In the 21st century, the title High Strung (grammatically speaking it should be “highly-strung”) became even more appropriate in terms of the state of anxiety that affects so many people today. Once again the David Rose sound is in the frame with a labour intensive exercise from the very start. Instead of pizzicato (as in Holiday for Strings) it’s just regular arco, quickly changing to the woodwind and before we know it, we’re back to the strings.

Then taking another leaf, this time out of the Rose middle section formula, Stordahl heads for the heights with a horn and a strong string tremor. Soon we’re back at the start for a brief repeat of that exercise. Then unlike Holiday for Strings the main melody slows right down, beginning with a suggestion of the opening of TwelfthStreet Rag and the Du Und Du waltz. A piano joins the strings for some romantic meanderings in the manner of Leonard Pennario’s Midnight ontheCliffs.

Then seven assertive string chords re-introduce the by now familiar melody in its original fast state but this time we go quickly into another glorious Rose-like quake (with a hint of Robert Farnon’s Portrait of a Flirt). And finishing on a nervous note, High Strung is brought to a conclusion by the timpani.

In the second half of the 1940s the light orchestral world was turned on its head when the musical baton was handed on from Rose to Farnon, who gave the style a fix that changed light music forever. (Just shows you that even Stordahl was well acquainted with the Farnon style). Who wasn’t!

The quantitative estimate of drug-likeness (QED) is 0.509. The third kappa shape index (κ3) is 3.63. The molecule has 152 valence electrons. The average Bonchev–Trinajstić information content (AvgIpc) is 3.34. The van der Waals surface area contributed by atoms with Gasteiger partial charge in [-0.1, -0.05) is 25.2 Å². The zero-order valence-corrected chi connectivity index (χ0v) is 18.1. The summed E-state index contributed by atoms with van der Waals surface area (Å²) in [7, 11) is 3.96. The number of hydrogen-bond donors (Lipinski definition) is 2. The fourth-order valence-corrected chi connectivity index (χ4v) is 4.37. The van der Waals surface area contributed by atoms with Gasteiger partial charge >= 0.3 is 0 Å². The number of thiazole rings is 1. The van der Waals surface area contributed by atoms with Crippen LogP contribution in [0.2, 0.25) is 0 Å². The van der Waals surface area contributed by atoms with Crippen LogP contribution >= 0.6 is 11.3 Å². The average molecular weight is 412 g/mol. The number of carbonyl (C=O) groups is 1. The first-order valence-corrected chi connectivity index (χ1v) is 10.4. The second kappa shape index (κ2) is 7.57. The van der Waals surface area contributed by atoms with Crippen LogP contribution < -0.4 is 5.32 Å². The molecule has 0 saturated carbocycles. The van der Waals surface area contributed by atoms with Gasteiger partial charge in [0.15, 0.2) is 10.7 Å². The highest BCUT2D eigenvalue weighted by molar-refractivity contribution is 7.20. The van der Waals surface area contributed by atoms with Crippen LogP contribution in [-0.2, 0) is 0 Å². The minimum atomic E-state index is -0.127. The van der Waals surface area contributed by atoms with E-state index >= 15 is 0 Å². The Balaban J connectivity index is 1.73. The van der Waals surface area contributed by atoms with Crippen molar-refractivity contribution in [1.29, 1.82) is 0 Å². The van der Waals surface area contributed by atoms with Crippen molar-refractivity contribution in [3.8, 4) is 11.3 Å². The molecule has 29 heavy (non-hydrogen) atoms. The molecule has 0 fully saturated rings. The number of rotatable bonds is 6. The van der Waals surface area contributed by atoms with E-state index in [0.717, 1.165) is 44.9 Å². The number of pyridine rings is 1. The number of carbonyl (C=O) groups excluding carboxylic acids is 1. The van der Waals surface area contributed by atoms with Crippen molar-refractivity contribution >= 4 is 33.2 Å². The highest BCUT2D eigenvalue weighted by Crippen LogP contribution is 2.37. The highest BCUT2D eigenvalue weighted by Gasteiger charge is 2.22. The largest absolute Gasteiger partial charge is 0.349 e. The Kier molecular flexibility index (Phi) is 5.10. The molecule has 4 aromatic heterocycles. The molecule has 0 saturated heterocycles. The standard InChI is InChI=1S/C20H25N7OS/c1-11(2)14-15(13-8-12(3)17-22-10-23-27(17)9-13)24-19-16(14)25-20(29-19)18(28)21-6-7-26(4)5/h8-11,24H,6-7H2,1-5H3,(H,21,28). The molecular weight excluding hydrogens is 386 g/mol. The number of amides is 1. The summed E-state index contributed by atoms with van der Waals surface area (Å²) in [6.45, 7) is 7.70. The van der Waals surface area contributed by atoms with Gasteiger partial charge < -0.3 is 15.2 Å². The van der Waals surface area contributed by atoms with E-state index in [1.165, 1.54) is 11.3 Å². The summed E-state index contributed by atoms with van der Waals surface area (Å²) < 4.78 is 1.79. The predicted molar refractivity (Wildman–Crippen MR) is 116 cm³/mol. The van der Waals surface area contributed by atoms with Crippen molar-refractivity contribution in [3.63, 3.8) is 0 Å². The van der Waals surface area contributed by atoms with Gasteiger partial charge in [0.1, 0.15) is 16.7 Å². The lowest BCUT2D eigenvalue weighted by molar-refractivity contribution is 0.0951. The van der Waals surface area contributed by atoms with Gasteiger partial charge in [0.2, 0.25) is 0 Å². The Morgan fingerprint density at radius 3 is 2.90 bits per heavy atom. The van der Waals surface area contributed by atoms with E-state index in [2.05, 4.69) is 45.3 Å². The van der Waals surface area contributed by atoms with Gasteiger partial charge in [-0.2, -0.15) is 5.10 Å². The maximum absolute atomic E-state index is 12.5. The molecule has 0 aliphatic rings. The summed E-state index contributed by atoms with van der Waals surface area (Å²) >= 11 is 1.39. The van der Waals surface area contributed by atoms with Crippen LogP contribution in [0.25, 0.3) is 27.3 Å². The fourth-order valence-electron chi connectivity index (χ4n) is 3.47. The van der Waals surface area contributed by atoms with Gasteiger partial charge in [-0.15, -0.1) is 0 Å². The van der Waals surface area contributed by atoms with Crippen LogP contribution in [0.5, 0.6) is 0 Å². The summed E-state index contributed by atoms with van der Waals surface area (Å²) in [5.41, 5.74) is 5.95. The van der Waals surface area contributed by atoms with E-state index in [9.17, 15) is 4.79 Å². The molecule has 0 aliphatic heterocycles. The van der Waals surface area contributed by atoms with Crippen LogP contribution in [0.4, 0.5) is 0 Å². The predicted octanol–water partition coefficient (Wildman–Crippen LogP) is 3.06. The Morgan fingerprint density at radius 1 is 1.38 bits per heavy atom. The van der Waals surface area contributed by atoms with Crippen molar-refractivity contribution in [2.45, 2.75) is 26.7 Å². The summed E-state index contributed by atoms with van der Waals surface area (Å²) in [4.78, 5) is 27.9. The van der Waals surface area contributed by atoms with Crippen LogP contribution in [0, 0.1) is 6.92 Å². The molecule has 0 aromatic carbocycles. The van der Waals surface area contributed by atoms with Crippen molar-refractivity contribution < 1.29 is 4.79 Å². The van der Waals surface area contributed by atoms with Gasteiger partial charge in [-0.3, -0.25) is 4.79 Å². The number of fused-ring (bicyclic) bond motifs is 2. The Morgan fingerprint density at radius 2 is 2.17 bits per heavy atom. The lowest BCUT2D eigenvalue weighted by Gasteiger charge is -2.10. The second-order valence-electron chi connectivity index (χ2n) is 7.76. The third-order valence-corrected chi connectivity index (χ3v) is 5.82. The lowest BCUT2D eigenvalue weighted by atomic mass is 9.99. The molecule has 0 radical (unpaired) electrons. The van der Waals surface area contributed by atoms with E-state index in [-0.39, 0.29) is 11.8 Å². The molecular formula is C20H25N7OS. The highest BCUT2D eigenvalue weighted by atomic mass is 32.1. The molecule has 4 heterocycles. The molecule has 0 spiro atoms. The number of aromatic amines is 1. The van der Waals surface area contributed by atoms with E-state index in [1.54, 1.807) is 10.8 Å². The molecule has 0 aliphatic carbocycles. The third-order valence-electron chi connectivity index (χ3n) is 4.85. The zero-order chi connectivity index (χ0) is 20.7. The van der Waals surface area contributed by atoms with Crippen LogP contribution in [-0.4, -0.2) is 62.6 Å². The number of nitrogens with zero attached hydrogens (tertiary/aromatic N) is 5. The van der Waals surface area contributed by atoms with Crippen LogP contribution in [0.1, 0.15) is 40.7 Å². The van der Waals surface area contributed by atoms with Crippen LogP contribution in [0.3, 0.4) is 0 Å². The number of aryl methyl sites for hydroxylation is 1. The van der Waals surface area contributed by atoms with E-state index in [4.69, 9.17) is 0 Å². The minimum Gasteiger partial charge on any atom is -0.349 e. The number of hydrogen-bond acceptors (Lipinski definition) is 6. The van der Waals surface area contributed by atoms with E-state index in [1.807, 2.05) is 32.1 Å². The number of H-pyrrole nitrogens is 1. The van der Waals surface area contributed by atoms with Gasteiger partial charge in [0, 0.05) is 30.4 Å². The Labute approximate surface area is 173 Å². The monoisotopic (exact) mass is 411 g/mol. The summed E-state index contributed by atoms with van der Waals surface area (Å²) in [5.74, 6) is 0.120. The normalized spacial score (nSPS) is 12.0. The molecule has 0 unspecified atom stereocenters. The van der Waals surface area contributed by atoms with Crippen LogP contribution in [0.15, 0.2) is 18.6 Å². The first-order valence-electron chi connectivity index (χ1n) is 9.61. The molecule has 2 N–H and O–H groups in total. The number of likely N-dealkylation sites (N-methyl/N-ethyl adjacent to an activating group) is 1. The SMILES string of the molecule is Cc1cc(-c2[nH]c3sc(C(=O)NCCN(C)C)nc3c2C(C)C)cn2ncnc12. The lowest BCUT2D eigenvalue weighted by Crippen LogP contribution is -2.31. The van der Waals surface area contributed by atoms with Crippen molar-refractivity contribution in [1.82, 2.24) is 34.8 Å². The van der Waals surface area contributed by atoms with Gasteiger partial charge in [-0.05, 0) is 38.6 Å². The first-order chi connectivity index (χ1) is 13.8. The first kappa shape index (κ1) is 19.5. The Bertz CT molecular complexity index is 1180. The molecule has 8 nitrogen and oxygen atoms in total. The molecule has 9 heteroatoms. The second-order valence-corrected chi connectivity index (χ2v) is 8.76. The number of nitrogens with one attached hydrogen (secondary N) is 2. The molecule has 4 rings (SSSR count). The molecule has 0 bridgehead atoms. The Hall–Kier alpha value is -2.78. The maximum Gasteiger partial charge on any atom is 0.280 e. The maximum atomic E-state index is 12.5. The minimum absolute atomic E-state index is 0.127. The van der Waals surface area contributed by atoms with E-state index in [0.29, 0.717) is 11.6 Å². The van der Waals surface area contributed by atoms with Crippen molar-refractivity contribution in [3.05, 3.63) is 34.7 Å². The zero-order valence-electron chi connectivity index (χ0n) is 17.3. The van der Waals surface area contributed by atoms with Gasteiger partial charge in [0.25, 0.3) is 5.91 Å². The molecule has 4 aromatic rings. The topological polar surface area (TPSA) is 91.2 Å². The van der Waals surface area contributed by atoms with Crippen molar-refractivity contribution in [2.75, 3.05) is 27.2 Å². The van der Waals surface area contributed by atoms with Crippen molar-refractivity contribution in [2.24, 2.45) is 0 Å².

High Strung Axel Stordahl Orchestra Capitol 78 rpm CL 14047

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About Geoff 123
Geoff Leonard was born in Bristol. He spent much of his working career in banking but became an independent record producer in the early nineties, specialising in the works of John Barry and British TV theme compilations.
He also wrote liner notes for many soundtrack albums, including those by John Barry, Roy Budd, Ron Grainer, Maurice Jarre and Johnny Harris. He co-wrote two biographies of John Barry in 1998 and 2008, and is currently working on a biography of singer, actor, producer Adam Faith.
He joined the Internet Movie Data-base (www.imdb.com) as a data-manager in 2001 and looked after biographies, composers and the music-department, amongst other tasks. He retired after nine years loyal service in order to continue writing.